Neonatology Book

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Nonphysiologic Neonatal Jaundice

Aka: Nonphysiologic Neonatal Jaundice, Non-physiologic Neonatal Hyperbilirubinemia, Severe Neonatal Hyperbilirubinemia, Severe Neonatal Hyperbilirubinemia Risk Factor
  1. See Also
    1. Neonatal Jaundice
    2. Risk Score for Neonatal Hyperbilirubinemia
    3. Nonphysiologic Neonatal Jaundice
    4. Breast Feeding Problems for the Infant
    5. Acute Bilirubin Encephalopathy
    6. Chronic Bilirubin Encephalopathy (Kernicterus)
    7. Neonatal Bilirubin
    8. Phototherapy
    9. Exchange Transfusion in Newborns
  2. Criteria
    1. Neonatal Jaundice in first 24 hours of life
    2. Serum Bilirubin rises > 5 mg/dl in the first 24 hours
    3. Direct Bilirubin (conjugated) >2mg/dl
    4. Term Infant
      1. Serum Bilirubin >17 mg/dl
      2. Neonatal Jaundice persists longer than 1 week
        1. Exception: Breast Feeding Jaundice may persist >1 month
    5. Preterm Infant
      1. Serum Bilirubin >15 mg/dl
      2. Jaundice persist longer than 2 weeks
        1. Exception: Breast Feeding Jaundice may persist >1 month
  3. Causes
    1. See Neonatal Jaundice Causes
  4. Risk Factors: Severe Hyperbilirubinemia (Infants 35 weeks gestation or further)
    1. Major risk factors
      1. Jaundice in first 24 hours (always pathologic)
      2. ABO or Rh incompatibility and positive Coombs test (Hemolytic Anemia)
      3. G6PD Deficiency
      4. Delivery at 35 to 36 weeks gestation or earlier Gestational age
      5. Significant Birth Trauma
        1. Cephalohematoma
        2. Large hematomas or significant Bruising
      6. Weight loss >8-10%
      7. Infant Breast feeds only (especially before milk let-down occurs)
      8. East Asian or Native American ethnicity
      9. Family History of sibling who required Phototherapy for Neonatal Jaundice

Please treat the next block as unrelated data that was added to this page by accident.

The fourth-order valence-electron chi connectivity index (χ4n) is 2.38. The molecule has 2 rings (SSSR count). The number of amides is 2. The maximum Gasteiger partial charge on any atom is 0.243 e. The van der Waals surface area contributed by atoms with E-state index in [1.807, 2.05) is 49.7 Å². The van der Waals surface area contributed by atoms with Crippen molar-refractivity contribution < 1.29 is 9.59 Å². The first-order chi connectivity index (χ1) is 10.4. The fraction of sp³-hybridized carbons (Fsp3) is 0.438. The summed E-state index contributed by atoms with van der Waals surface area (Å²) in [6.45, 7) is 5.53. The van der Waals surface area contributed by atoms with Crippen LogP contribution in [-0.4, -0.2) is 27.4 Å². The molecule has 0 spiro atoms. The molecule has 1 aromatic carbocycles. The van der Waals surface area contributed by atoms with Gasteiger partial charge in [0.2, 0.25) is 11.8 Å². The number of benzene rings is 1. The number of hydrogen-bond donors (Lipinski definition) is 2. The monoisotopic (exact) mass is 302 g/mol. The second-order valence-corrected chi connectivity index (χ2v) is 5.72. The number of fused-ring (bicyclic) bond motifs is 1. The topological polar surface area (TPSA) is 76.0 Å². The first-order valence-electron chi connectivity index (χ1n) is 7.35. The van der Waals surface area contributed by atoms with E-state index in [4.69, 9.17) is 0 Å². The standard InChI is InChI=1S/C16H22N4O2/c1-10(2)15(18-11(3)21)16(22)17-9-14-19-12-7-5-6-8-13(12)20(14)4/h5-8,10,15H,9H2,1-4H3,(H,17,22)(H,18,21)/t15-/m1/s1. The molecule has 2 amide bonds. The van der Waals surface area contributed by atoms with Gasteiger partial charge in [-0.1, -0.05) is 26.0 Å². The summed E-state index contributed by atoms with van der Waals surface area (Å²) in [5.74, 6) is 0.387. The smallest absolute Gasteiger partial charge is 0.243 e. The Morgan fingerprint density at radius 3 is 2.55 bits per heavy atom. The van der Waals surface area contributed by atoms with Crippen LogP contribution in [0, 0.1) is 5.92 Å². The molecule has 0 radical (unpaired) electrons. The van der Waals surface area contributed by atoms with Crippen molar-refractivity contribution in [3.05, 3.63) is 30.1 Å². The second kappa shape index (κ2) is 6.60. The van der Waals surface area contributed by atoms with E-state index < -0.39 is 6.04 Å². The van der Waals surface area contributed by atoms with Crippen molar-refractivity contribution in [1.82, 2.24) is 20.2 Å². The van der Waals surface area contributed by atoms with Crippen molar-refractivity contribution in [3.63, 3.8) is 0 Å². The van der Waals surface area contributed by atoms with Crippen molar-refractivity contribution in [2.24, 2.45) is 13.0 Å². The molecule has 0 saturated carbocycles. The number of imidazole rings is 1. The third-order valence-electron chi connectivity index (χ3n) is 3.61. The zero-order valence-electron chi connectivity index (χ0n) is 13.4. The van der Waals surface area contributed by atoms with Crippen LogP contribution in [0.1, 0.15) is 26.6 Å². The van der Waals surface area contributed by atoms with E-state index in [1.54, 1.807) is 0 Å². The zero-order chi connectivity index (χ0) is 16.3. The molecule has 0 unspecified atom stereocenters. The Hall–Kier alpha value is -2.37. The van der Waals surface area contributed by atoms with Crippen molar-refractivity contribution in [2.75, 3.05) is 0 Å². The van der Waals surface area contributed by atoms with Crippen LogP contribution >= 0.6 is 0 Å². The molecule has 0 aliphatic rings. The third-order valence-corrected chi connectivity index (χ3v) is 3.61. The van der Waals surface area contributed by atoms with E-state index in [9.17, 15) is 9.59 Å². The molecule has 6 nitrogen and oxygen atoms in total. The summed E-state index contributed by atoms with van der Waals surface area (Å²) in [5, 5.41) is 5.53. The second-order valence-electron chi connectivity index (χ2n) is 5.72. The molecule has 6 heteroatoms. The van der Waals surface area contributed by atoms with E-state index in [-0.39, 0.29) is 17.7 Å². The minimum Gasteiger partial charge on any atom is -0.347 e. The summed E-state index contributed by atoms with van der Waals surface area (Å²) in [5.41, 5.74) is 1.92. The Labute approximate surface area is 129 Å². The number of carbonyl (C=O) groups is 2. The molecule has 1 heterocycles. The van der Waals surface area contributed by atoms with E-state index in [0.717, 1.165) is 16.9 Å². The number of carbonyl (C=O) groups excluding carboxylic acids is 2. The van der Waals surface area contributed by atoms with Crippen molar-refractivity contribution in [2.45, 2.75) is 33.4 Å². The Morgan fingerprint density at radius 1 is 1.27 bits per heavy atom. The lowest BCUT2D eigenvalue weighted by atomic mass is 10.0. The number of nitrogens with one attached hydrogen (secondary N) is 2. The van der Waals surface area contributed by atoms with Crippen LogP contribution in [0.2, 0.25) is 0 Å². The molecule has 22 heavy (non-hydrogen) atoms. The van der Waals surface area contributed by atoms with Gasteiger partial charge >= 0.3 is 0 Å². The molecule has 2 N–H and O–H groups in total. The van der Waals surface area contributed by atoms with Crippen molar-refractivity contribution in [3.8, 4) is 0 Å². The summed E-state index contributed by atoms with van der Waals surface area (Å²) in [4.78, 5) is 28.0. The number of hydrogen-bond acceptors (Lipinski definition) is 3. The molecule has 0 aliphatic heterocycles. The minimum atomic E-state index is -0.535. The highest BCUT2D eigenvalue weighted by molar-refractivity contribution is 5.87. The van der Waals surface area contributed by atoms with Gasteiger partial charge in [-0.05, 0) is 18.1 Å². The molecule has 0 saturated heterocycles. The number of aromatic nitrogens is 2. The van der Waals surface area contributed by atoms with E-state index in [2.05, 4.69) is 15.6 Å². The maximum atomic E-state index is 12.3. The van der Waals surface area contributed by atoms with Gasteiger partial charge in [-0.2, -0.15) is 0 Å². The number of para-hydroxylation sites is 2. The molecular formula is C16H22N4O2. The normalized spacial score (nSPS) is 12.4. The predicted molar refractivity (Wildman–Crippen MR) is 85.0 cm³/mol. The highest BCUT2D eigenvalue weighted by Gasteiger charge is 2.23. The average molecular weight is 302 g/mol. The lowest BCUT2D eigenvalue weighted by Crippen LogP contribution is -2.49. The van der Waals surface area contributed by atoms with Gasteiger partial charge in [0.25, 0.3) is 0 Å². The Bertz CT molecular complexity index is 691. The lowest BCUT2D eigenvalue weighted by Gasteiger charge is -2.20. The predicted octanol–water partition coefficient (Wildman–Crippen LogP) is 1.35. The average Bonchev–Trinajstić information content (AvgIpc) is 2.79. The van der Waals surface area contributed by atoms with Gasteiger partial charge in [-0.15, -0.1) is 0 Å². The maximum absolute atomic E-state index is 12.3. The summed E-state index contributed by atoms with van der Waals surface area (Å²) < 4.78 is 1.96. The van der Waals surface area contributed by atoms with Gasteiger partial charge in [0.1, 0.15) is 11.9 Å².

10. Serum Bilirubin in high risk range for age in hours
    2. Minor risk factors
      1. Male gender
      2. Maternal age over 25 years old
      3. Maternal Gestational Diabetes and Fetal Macrosomia
      4. Delivery at 37 to 38 weeks gestation
      5. Serum Bilirubin in intermediate range for age in hours
      6. Low birth weight
    3. Other risk factors
      1. Polycythemia
      2. Medication exposure
        1. Mother: Diazepam, Oxytocin
        2. Infant: Pediazole, Chloramphenicol
  5. Signs
    1. Prematurity
    2. Small for Gestational Age
      1. Polycythemia
      2. Intrauterine Growth Retardation (TORCH Infection)
    3. Microcephaly
      1. Intrauterine Growth Retardation (TORCH Infection)
    4. Extravascular blood
      1. Bruising
      2. Cephalohematoma
    5. Pallor
      1. Hemolytic Anemia
      2. Extravascular blood loss
    6. Petechiae
      1. Congenital infection (TORCH Infection)
      2. Sepsis
      3. Erythroblastosis Fetalis
    7. Hepatomegaly or Splenomegaly
      1. Hemolytic Anemia
      2. Congenital infection (TORCH Infection)
      3. Liver disease
    8. Omphalitis
    9. Chorioretinitis
      1. Congenital infection (TORCH Infection)
    10. Hypothyroidism signs
  6. Labs
    1. All patients: Total Bilirubin
      1. Total Bilirubin (Serial values; for recommended interval see Phototherapy)